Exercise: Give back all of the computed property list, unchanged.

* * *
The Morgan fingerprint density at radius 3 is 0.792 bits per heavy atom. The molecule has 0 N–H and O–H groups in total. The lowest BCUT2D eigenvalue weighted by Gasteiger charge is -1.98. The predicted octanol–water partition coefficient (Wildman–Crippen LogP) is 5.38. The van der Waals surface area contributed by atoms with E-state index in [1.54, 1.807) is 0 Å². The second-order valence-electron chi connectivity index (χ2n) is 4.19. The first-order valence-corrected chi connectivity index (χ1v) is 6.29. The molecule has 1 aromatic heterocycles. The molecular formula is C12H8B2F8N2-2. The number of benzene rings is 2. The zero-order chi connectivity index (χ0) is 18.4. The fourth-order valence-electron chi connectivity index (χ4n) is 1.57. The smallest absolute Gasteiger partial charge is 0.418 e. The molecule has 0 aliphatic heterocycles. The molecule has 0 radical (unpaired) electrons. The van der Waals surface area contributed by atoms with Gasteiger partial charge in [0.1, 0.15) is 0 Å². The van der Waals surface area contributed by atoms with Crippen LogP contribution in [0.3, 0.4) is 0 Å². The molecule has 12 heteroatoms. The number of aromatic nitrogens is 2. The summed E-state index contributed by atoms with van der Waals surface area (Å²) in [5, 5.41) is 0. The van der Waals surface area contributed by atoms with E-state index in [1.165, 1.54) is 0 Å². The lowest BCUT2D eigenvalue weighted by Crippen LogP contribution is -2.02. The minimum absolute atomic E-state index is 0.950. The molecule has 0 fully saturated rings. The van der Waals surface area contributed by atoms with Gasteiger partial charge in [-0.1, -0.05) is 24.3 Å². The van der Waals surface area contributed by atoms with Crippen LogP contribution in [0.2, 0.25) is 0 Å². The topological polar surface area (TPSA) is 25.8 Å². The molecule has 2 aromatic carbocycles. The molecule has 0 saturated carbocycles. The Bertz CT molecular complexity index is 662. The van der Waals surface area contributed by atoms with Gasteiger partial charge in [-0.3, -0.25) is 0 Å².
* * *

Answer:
The Morgan fingerprint density at radius 3 is 0.792 bits per heavy atom. The molecule has 0 N–H and O–H groups in total. The lowest BCUT2D eigenvalue weighted by Gasteiger charge is -1.98. The predicted octanol–water partition coefficient (Wildman–Crippen LogP) is 5.38. The van der Waals surface area contributed by atoms with E-state index in [1.54, 1.807) is 0 Å². The second-order valence-electron chi connectivity index (χ2n) is 4.19. The first-order valence-corrected chi connectivity index (χ1v) is 6.29. The molecule has 1 aromatic heterocycles. The molecular formula is C12H8B2F8N2-2. The number of benzene rings is 2. The zero-order chi connectivity index (χ0) is 18.4. The fourth-order valence-electron chi connectivity index (χ4n) is 1.57. The smallest absolute Gasteiger partial charge is 0.418 e. The molecule has 0 aliphatic heterocycles. The molecule has 0 radical (unpaired) electrons. The van der Waals surface area contributed by atoms with Gasteiger partial charge in [0.1, 0.15) is 0 Å². The van der Waals surface area contributed by atoms with Crippen LogP contribution in [0.3, 0.4) is 0 Å². The molecule has 12 heteroatoms. The number of aromatic nitrogens is 2. The summed E-state index contributed by atoms with van der Waals surface area (Å²) in [5, 5.41) is 0. The van der Waals surface area contributed by atoms with E-state index in [1.165, 1.54) is 0 Å². The lowest BCUT2D eigenvalue weighted by Crippen LogP contribution is -2.02. The minimum absolute atomic E-state index is 0.950. The molecule has 0 fully saturated rings. The van der Waals surface area contributed by atoms with Gasteiger partial charge in [-0.1, -0.05) is 24.3 Å². The van der Waals surface area contributed by atoms with Crippen LogP contribution in [0.2, 0.25) is 0 Å². The topological polar surface area (TPSA) is 25.8 Å². The molecule has 2 aromatic carbocycles. The molecule has 0 saturated carbocycles. The Bertz CT molecular complexity index is 662. The van der Waals surface area contributed by atoms with Gasteiger partial charge in [-0.3, -0.25) is 0 Å².